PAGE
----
Sugar Alcohol, Common, Uses, Types and Sources, Sorbitol, Questions (For CBSE, ICSE, IAS, NET, NRA 2022)

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What is Sugar Alcohol?

  • Sugar alcohols are defined as the sum of saccharide derivative in which a hydroxyl group replaces a ketone or aldehyde group.
  • Sugar is a crystalline substance generally called as sweet. It is a soluble carbohydrate that is used in most foods. It is comprised of oxygen, hydrogen, and carbon.
  • One of the basic forms of sugars is monosaccharides that contain fructose, galactose, and glucose. Sugar as a food source is used as disaccharide namely lactose and maltose. Sugar alcohol is derived from a sugar is an organic compound that comprehends a class of polyols. It is neither an alcohol or sugar as the name suggests. They may occur naturally or they are produced in industries.
  • Sugar alcohols are the organic compounds which are derived from a sugar that comprehends a class of polyols. It is neither an alcohol or sugar as the name suggests. Sugar alcohols are water-soluble, white solids which occur naturally and also can be produced in industries. These water-soluble solids are used in various food products commercially. They are used in place of table sugar, used as sweetener and thickeners. Xylitol is a popular sugar alcohol which possesses similar properties as that of sucrose in terms of its appearance and sweetness.

Common Sugar Alcohols

Sugar alcohols derived from disaccharides but both disaccharides and monosaccharides can form sugar alcohols. Some common sugar alcohols are listed below:

  • Xylitol
  • Ribitol
  • Glycerol
  • Erythritol
  • Threitol
  • Volemitol
  • Isomalt
  • Maltitol
  • Lactitol
  • Sorbitol
  • Galactitol
  • Fucitol
  • Iditol
  • Inositol

Uses of Sugar Alcohol

  • Sugar alcohols are used in the food industry as sweeteners and thickeners. In commercial foodstuffs, it is commonly used in place of table sugar.
  • One of the biggest problems faced for consuming an excess amount of sugar is tooth decay. But consumption of sugar alcohol does not cause tooth decay. For instance, chewing gums manufacturers use Xylitol in their products. It is used to constrain oral bacteria to which prevent tooth decay.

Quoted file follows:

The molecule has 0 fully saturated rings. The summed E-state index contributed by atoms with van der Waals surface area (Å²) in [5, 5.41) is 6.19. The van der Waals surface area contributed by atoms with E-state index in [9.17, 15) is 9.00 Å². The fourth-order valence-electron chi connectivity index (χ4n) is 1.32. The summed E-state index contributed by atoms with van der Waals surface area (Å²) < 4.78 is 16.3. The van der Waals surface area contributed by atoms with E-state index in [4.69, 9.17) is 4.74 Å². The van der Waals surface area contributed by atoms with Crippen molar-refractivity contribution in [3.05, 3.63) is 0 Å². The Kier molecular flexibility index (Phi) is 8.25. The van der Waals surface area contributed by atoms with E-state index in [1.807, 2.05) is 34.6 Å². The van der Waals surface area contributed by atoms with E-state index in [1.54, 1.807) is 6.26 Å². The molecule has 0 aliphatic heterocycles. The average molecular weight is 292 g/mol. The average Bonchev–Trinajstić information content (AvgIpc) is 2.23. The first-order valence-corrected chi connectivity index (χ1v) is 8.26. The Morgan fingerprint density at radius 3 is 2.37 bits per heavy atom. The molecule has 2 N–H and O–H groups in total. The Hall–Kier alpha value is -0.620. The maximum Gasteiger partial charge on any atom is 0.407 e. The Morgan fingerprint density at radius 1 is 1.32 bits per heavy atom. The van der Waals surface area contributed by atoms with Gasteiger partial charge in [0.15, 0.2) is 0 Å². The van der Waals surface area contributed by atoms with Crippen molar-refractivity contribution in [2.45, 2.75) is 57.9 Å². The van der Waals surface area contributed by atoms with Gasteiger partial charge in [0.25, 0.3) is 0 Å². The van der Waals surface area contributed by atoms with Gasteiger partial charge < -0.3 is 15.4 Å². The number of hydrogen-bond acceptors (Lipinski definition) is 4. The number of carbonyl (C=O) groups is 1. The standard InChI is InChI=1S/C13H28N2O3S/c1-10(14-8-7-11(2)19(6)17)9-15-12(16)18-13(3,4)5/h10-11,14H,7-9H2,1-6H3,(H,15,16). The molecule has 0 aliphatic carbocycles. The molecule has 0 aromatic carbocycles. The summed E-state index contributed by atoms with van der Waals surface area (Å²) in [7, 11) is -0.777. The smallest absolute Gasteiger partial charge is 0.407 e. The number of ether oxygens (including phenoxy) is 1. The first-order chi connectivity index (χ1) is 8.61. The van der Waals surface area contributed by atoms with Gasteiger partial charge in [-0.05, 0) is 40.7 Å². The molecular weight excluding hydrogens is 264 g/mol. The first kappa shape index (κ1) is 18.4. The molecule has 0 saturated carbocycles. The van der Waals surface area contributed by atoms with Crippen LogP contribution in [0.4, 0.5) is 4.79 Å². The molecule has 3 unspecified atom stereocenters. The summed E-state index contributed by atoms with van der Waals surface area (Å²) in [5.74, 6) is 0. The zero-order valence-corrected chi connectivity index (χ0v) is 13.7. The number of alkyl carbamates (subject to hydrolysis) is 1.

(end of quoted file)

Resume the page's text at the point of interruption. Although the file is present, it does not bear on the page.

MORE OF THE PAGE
• Sugar alcohols lower the number of calories present in the food products. It also helps in reducing weight.
  • It can also be used to regulate glycemic index, by reducing carbohydrates rate.

Types and Sources

  • A variety of sugar alcohol types exist in nature. Sugar alcohols can also be manufactured for use in food and pharmaceutical products.
  • Below is a list of commonly used sugar alcohols, their sources, and their sweetness in comparison to regular sugar.

Sorbitol

  • Sorbitol is found naturally in some fruits. When used to make food products, it is typically manufactured from dextrose that is derived from cornstarch.
  • Sorbitol tastes approximately 60 percent as sweet as regular sugar.

Mannitol

  • Mannitol is naturally found in a variety of plants, including strawberries, mushrooms, and onions. It can be made using fructose from cornstarch.
  • Mannitol is also approximately 60 percent as sweet as regular sugar.

Maltitol

  • Maltitol is made using maltose from cornstarch.
  • It tastes around 75 percent as sweet as regular sugar.
  • Hydrogenated starch hydrolysates
  • Hydrogenated starch hydrolysates are made from starch, with cornstarch being used most often.
  • Their sweetness depends on their makeup, but the range is about 20 to 50 percent that of regular sugar.

Erythritol

  • Erythritol is also produced from cornstarch, but it is unique because the manufacturing process involves fermentation.
  • It tastes about 70 percent as sweet as regular sugar.

Xylitol

  • Xylitol can be made from a few different materials, including birch wood, corncobs, and leftover sugar cane stalks.
  • It is just about as sweet as regular sugar, and also has a cooling, minty taste.

Isomalt

Isomalt is made from sugar but only tastes around 55 percent as sweet.

Lactitol

Lactitol is made from whey and tastes about 35 percent as sweet as regular sugar.

Questions

Do Sugar Alcohols Count as Sugar?

Answer:

Unlike artificial sweeteners, sugar alcohols are a kind of carbohydrates and cane sugar, but not as much as sugar, increase blood sugar levels. In your overall meal plan you will need to count the carbohydrates and calories from sugar alcohols.

What Does Sugar Alcohol Mean?

Answer:

  • Sugar alcohols are additives that are also known as polyols and used as sweeteners and bulking agents.
  • They occur naturally in food and come from vegetable items like fruits and berries. These contain less calories (about half to one-third less calories) than normal sugar, as a sugar substitute.

What Foods Have Sugar Alcohol in Them?

Answer:

Mannitol occurs naturally in pineapples, olives, asparagus, cabbage, and sweet potatoes. Sorbitol is found in fruits and vegetables, naturally. Xylitol is also known as “wood sugar” and naturally occurs in wheat, corn, fruit, vegetables, cereals, mushrooms and some cereals.

Is Sorbitol the Same as Sugar Alcohol?

Answer:

  • A sugar alcohol is a sugar which is attached to an alcohol group. They include erythritol, lactitol, maltitol, mannitol, sorbitol, and xylitol — their “ol” suffix defines them.
  • Because of their poor absorption they can cause gas or diarrhea if too many sugar alcohols are ingested.

Is Alcohol a Sugar Alcohol?

Answer:

  • Sugar alcohols are neither alcohols nor sugars. hey are carbohydrates with a chemical structure that partially resembles sugar and partially resembles alcohol because, as alcoholic drinks, they do not contain ethanol.
  • Most alcohols in sugar are less sweet than sucrose; maltitol and xylitol are almost as sweet as saccharosis.

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